ETA: I was told Dani Alexander identifies as male, something I missed in the website perusal and in the back of the book blurb. Post is edited to reflect this.
I start like some kind of seventh grader with a dictionary definition because I was having a nerd moment, and I wanted to call this an apology but knew the definition I was after is a tad bit obscure. But this really is an apology, so you get my anal and probably stupid little screenshot and red arrow. It’s a defense of a concept I swear sometimes is on life support, especially in digital-first publishing, though sometimes even in traditional New York publishing. Maybe I’m defending the horse and buggy. I hope not. I really, really hope not. Because I believe, all the way down to the soles of my feet, that authors of all ability and at all stages of their careers are better off with an editor, and that editor is an even better aid to a stronger book when he or she is at a strong and stable publishing house.
This isn’t a new conviction, but it got a much greater boost this weekend as I read Dani Alexander’s self-published Shattered Glass. If you follow me on Goodreads you might have seen my public struggles to get on board with this book everyone else kept enjoying but I wasn’t able to get into. I did finish it finally. I enjoyed the book. Alexander is a talented, gifted storyteller who ought to do very well no matter how he chooses to be published. I’ll also point you to his own words on his website where he discusses why he chose self-publishing over traditional, and I wholly empathize with the need for ready cash and a career that starts yesterday. Man do I ever. I encourage you to purchase his book and read it for yourself no matter how I move you (or don’t) with my apology. He has a strong voice, a sense of humor, and a strong instinct for timing and pacing. This is a cop story and a mystery in addition to a romance (though we’ll discuss that more in a minute). It’s receiving rave reviews all over the map, which should be strong incentive for you to give it a try.
My personal reaction includes all this I just said, plus an admiration for someone who has thought and planned and worked his tail off to not only produce a novel but to go through the grueling, maddening, bone-depleting work that is successful self-publishing. However, my reaction also includes some frustration. I found the story often lacked cohesion, and in fact it took not one, not two, but three tries to get into it. The only reason I continued was that Sarah Frantz kept telling me it was good, and every time my Goodreads update came through someone else was reading it and loving it and I was feeling very left out. A reader tried to loan it to me (I managed to biff up the kindle transfer, sigh) and so I gave in and bought it, and after working hard, I found my feet and got into the story. My only real issue with it was this lack of cohesion, particularly in the beginning, though like many m/m novels and digital first (and hell, everything lately) I felt the end could have used more as well. Sometimes I wasn’t sure if this wanted to be a romance or a mystery, and the central question was not always obvious to me. Too many times I felt as if I were reading through water instead of a sharpening lens.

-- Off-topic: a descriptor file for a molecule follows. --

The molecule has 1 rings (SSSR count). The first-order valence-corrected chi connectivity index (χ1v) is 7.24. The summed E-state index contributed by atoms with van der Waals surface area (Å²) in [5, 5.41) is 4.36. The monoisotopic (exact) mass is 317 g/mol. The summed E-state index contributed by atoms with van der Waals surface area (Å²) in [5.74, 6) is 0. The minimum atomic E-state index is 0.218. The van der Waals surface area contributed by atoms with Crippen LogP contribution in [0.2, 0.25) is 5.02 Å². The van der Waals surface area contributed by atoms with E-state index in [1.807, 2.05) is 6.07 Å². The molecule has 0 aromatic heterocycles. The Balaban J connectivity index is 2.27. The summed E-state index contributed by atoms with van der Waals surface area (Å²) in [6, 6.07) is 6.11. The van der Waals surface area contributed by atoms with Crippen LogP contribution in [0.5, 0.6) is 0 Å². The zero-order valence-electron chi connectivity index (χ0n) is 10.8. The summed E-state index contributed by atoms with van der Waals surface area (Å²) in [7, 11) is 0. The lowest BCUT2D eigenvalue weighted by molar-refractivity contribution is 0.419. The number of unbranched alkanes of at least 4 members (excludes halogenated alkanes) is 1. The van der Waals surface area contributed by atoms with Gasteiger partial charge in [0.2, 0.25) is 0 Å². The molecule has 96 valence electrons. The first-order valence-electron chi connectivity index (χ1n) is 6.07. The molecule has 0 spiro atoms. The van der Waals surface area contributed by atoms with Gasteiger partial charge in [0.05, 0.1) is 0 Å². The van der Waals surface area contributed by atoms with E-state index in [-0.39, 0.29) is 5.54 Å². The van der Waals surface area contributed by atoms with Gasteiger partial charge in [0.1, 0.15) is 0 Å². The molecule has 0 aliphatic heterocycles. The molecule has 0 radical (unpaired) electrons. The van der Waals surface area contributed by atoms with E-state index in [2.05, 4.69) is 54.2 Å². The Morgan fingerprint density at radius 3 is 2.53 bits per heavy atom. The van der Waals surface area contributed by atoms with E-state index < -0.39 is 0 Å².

The cohesion issue to me is huge, and it’s something I generally have zero patience for in genre fiction. I actually don’t have patience for it anywhere, and let me tell you, it’s rampant in the genre of literary fiction, which is usually some kind of intellectual masterbatory nightmare and will die the inglorious death it deserves. In romance, in mystery, in science fiction, cohesion is critical. It is the reason we read. Well, a few people still sit down and read because they have the desire to improve their minds and relish a challenge. Most of us are just here for a good ride. We are not interested in making a book work. We want it to work right out of the box, no software upgrades, no driver hunts, no fiddling with knobs and dials. We are there for a party and we want it without work. Speaking both as a writer and a reader, we deserve it. Continue Reading →